September 29, 2015
What’s the best museum exhibition in London? What to see? That’s the questions of who really loves culture, and if you’re one of them just check this arcticle.
5. ZSL Animal Photography Exhibition
The Zoological Society of London’s Animal Photography Prize fills the zoo with spectacular images, with photographers of all experience levels competing for a chunk of the £10,000 prize fund.
The entries will be judged by Kate Humble and Bill Oddie, who we’re assuming were chosen for their animal enthusiasm rather than their art training.
Until 28 February 2016 visitors to ZSL London Zoo will be able to admire the stunning shots entered into the Zoological Society of London’s fourth annual photography competition, displayed in a striking exhibition.
Combining mesmerising imagery with the enthralling sights, and sounds of the creatures at the Zoo, the exhibition is on show within squawking distance of the flamboyant flamingos and picturesque pelicans.
The exhibition’s top wildlife photographs were chosen by a panel of judges including ZSL Honorary Conservation Fellow and television presenter Kate Humble, and renowned ornithologist Bill Oddie.
The ZSL Animal Photography Prize Exhibition is free with every standard admission ticket to ZSL London Zoo. With more than 17,000 incredible animals to see and a packed schedule of brilliant talks and demonstrations, ZSL London Zoo makes the perfect autumn day out.
4. Animal Tales
This exhibition looks at the history of animals in storytelling, from ancient cave paintings to cat memes. A family trail and children’s reading area will keep younger visitors busy.
Stories about animals are sometimes far more appealing than those about humans, though many of the most famous ones – Ted Hughes’s ‘Crow’, Aesop’s Fables – are really about the way we interact.
3. The Fallen Woman
This exhibition brings together paintings, drawings and newspaper illustrations depicting the Victorian women who campaigned for the Foundling Hospital to take their illegitimate babies into care. Works by popular nineteenth-century artists including Dante Gabriel Rossetti, Richard Redgrave and George Frederic Watts are included.
Works by popular nineteenth-century artists including Dante Gabriel Rossetti, Richard Redgrave and George Frederic Watts are included, shedding light on the way ‘fallen’ women were understood and mythologised at a time when sexual respectability was highly valued.
The show has been funded through Art Happens, a crowd funding platform for the UK’s museum sector, with the Founding Museum raising more than £25,000 to bring it to fruition.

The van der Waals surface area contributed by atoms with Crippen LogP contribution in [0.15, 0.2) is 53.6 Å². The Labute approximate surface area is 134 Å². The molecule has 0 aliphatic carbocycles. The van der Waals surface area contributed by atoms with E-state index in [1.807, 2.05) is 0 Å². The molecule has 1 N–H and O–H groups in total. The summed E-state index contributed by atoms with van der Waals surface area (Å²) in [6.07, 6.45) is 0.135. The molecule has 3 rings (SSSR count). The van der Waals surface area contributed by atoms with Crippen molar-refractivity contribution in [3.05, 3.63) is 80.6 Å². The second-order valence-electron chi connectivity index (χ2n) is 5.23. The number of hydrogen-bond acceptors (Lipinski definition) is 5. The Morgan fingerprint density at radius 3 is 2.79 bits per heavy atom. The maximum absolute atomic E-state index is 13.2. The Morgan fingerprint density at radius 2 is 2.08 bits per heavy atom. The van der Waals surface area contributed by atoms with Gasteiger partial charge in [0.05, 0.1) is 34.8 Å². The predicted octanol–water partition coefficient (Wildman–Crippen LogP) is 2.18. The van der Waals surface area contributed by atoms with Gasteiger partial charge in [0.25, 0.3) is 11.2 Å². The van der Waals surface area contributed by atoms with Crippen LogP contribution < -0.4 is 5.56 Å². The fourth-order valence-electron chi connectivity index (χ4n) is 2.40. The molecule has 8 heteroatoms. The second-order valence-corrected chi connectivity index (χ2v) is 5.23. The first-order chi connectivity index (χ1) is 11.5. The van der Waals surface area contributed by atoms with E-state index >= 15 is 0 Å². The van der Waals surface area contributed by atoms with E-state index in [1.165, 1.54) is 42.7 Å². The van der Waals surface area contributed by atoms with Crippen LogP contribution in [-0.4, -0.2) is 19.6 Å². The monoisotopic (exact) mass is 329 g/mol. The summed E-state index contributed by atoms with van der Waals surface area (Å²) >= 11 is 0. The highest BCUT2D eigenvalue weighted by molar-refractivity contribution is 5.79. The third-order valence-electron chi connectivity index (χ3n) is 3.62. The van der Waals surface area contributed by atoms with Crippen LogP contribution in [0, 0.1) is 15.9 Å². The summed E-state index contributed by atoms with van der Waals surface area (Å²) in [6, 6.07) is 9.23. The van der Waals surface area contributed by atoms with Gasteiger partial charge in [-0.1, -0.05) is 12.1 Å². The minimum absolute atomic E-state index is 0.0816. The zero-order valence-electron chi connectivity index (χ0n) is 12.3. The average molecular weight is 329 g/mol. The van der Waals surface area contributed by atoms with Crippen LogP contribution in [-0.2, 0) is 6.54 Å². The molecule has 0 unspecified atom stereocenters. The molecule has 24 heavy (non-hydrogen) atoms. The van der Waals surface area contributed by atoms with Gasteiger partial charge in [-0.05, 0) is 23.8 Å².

2. Celts: Art and Identity
The many tribes of people in Iron Age and Medieval Europe who are known as Celts had one thing in common – producing beautiful art objects, and this exhibition tells their story through intricate jewellery, stylised religious pieces and decorative arts from the late nineteenth century which were inspired by the Celtic designs of the past.
This is the first major exhibition to examine the full history of Celtic art and identity, and is organised in partnership with National Museums Scotland. The story unfolds over 2,500 years, from the first recorded mention of ‘Celts’ to an exploration of contemporary Celtic influences. Discover how this identity has been revived and reinvented over the centuries, across Britain, Europe and beyond.
Many objects provide clues to and raise questions about Celtic identity. From the depths of the River Thames come magnificent Iron Age treasures such as the Waterloo helmet and Battersea shield. Roman jewellery, early medieval manuscripts and crosses, a Liberty tea set and even a modern football shirt tell a constantly evolving British and Irish story. Major loans, such as the spectacular Gundestrup cauldron, reveal profound cultural connections across Europe.
The fascinating art and history explored in the exhibition have deep resonances for those in Britain, Ireland and the global Celtic diaspora today, influencing everything from music and literature to sport and spirituality.
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1. Cosmonauts: Birth of the Space Age
This exhibition tells the story of how Russia won the race and became the first country to explore the galaxy that lies beyond our own planet.
Once upon a time, only 70-odd years ago, space travel was just a twinkle in the eye of astrophysicists. But in 1957 Sputnik was sent up there, followed four years later by the first human to enter space, Yuri Gagarin.
The capsule flown by Valentina Tereshkova, the first ever woman in space, and find out what gadgets astronauts need to perform everyday tasks up there. See moving testimonies and memorabilia from some of space travel’s biggest names and hear how its pioneers made lift off happen.
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